Richard Stallman - One Of My Favorites (GNU/Linux)


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Renowned programmer and promoter of free software Richard Stallman developed many flagship software, notably those underlying the GNU project and the general public license known by the acronym GPL.

He wrote GPL with the lawyer Eben Moglen and the collaboration of Roland McGrath. This program was at the origin of the flowering of the Wiki, initiated by Ward Cunningham in 1995.

The Wiki is a community of Internet users constructing adjustable websites, such as Wikipedia and the free encyclopedia. Stallman was also the author of the term copyleft, an ironic reference to the notion of the copyright that he was fighting.

Richard Stallman’s Life

Richard Stallman

Born on March 16, 1953, Manhattan, Richard Stallman became acquainted with a computer at high school, in 1969, at the age of 16 years. At the end of his secondary studies (1970), he found his first job at the IBM Scientific Center in New York and began writing his first program for IBM 360 computers.

He began studying physics at Harvard University, where his intellectual knowledge and astonishing understanding of practical problems and their resolution made him aware.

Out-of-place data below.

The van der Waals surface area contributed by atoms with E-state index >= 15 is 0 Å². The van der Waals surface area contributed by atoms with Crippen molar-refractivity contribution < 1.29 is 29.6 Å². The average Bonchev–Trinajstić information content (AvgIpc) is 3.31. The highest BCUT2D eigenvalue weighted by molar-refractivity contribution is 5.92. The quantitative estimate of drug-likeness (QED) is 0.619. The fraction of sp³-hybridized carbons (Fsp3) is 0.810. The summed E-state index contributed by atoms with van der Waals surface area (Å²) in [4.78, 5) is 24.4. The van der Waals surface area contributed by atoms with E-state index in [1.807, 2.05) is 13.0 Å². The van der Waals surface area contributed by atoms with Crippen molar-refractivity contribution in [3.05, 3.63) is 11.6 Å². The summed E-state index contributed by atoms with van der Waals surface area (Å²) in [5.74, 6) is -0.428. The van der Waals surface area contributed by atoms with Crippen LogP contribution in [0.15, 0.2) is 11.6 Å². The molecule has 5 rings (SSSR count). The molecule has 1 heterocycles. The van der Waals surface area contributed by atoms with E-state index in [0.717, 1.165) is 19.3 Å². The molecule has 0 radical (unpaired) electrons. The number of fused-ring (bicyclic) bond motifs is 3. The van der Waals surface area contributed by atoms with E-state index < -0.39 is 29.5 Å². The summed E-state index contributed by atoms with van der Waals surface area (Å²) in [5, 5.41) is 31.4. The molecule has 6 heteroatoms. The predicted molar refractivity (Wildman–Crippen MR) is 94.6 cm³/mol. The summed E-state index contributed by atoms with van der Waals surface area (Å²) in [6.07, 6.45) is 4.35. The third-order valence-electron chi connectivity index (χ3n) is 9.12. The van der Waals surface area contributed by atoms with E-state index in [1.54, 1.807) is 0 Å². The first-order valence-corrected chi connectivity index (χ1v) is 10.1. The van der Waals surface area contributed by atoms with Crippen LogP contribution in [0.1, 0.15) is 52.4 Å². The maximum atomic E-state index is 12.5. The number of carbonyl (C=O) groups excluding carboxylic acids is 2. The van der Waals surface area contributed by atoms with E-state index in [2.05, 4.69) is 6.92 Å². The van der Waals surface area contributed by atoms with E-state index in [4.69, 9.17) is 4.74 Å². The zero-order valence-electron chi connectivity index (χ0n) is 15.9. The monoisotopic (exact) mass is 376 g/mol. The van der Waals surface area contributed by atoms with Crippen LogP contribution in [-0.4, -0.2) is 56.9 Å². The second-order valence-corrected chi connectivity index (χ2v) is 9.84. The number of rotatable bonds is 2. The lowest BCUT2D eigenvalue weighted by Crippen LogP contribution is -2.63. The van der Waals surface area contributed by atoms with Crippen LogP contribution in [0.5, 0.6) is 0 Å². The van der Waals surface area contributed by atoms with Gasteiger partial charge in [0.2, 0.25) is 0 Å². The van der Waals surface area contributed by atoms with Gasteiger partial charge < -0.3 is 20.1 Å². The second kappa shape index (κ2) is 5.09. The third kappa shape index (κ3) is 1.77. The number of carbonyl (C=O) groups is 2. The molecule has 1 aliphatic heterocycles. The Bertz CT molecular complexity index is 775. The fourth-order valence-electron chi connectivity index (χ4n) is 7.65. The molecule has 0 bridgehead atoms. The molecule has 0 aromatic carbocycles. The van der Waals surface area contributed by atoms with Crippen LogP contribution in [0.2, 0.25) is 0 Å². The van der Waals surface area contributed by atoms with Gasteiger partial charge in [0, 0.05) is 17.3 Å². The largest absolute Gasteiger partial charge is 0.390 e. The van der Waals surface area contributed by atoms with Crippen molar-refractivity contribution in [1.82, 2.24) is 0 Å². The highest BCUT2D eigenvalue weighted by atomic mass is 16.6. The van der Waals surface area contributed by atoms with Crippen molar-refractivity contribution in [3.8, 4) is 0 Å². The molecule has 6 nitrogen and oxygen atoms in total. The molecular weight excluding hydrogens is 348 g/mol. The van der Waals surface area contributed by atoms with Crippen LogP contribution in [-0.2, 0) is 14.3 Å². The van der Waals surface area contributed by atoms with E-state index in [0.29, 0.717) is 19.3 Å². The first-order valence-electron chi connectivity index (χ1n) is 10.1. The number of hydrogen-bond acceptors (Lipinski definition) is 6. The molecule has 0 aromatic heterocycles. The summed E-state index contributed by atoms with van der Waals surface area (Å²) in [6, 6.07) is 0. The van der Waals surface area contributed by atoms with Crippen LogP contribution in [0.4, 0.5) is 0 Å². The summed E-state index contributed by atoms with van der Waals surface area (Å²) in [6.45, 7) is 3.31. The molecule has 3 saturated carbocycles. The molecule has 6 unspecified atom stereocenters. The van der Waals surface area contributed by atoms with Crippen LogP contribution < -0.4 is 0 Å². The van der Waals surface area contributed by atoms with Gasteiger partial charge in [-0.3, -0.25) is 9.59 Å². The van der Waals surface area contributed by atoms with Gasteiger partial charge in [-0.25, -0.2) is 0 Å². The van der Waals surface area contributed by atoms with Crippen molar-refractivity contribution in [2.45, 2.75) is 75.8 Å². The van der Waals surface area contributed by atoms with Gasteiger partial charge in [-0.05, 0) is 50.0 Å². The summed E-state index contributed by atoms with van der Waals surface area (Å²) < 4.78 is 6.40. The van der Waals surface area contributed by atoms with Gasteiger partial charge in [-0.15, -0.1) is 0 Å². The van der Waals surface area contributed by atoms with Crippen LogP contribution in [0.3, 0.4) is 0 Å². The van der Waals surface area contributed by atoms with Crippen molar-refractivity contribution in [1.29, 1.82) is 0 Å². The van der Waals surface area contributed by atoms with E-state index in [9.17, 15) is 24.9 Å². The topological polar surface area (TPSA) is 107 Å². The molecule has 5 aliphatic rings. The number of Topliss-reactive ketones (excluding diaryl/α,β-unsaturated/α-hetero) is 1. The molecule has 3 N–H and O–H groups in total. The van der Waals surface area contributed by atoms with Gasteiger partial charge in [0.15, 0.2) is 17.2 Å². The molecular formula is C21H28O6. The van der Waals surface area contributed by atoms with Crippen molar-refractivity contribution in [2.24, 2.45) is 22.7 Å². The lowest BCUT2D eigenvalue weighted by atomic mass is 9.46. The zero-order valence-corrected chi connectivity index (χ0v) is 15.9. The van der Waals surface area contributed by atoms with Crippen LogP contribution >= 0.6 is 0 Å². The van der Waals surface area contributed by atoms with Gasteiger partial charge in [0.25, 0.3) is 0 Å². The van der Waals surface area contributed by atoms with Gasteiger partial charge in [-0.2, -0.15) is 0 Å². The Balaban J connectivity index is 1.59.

Inducted king of the hacker, he entered the Department of Research in artificial intelligence of the Massachusetts Institute of Technology (MIT).

His atypical career as a researcher and activist is told with panache in Richard Stallman’s biography and the free software revolution. Sam Williams and Christophe Masutti devoted the book to him. Stallman collaborated on the book by modifying it, completing it, and annotating it. It was published in French edition at Eyrolles and is available in bookstores or on the web. It is also offered under GNU Free Documentation License online.

The click

Considered by the computer community the father of free software, Richard Stallman became interested in the subject when he worked at the MIT artificial intelligence laboratory. The lab had a printer that often went down, but since the researchers had the source code for the printer driver, they changed the program so that the printer would send a signal to each printer.

One day, the lab buys a new Xerox brand printer, more reliable than the previous one. However, the printer driver is not supplied on delivery. Richard Stallman later heard of a laboratory with this pilot’s sources. He went there and asked for the code but was told that the laboratory had promised not to broadcast the pilot’s sources. Seeing this refusal as an assault, Richard Stallman became aware of the danger of “proprietary logic”.

He decided to found the Free Software Foundation. Aware that it is impossible to use a computer without an operating system and that without a free operating system, it is obligatory to use proprietary software, it starts the first project of the foundation, the GNU2 project. This project aims at designing a complete and completely free operating system. This system will be UNIX-compatible but will be different. Today this system exists and is called GNU/Linux.